During the hazy long lockdown days what Lizzie and I realised whilst wandering around our area is how rich in birdlife the Ketts Cave park area. Maybe it was no cars or the fact that we had a bit more time to finally listen around us…
Even though the area seems really scruffy and unkempt we started to realise that despite this the denser ‘wilder’ areas of bramble seemed to be providing a haven for insect and wildlife.
When Will the Mousehold warden and a friend from the RSPB came to check the area out they were very much excited about how much more diverse birdlife there seemed to be in this small area than in Mousehold Heath. How there seemed to be more migrants visiting. In Sandy Park there were loads of Dunnocks, wrens, finches, thrushes as well as migrant visitors.
What it seems is that in urban areas, these bramble patches which are relatively undisturbed from people provide a nature refuse where birds can forage/feed and nest whilst also providing some valuable protection.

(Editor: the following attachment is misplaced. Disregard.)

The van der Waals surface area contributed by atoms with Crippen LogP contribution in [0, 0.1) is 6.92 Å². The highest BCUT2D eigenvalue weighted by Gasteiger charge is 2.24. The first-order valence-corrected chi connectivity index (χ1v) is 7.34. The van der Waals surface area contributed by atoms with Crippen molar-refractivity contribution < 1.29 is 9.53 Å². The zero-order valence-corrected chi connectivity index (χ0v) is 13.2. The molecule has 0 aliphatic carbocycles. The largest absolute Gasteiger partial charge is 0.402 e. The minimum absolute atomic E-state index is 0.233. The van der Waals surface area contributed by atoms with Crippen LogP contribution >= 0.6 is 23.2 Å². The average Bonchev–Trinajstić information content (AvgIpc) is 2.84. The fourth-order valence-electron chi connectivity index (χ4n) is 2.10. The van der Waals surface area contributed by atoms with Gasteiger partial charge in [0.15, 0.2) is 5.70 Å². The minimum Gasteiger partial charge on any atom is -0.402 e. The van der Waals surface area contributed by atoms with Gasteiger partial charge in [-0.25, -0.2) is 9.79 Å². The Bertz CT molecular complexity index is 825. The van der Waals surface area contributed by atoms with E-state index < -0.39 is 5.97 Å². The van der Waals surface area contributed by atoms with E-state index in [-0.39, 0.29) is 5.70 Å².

Brambles in our area provide an important source of nectar for Meadow Brown and Speckled Wood butterflies; fruits for Song Thrushes and Yellowhammers; and hiding places for Hedgehogs and Dormice. When the bramble flowers it provides a valuable nectar source for bees and butterflies
Although for the same reasons that an area is beneficial for nature/wildlife in Pockthorpe, it seems that it is sadly also good for anti-social behaviour and accruing litter in our area making.
Our plan is to manage some of these areas to maintain the biodiversity of the area but to improve anti-social atmosphere. The idea would be to manage/remove some areas of this bramble, particularly where leggy but not removing too much that there is a tangible impact on the wildlife (this typically would be up to 1/5th removal for a habitat zone).
Blog post by Rob Bakewell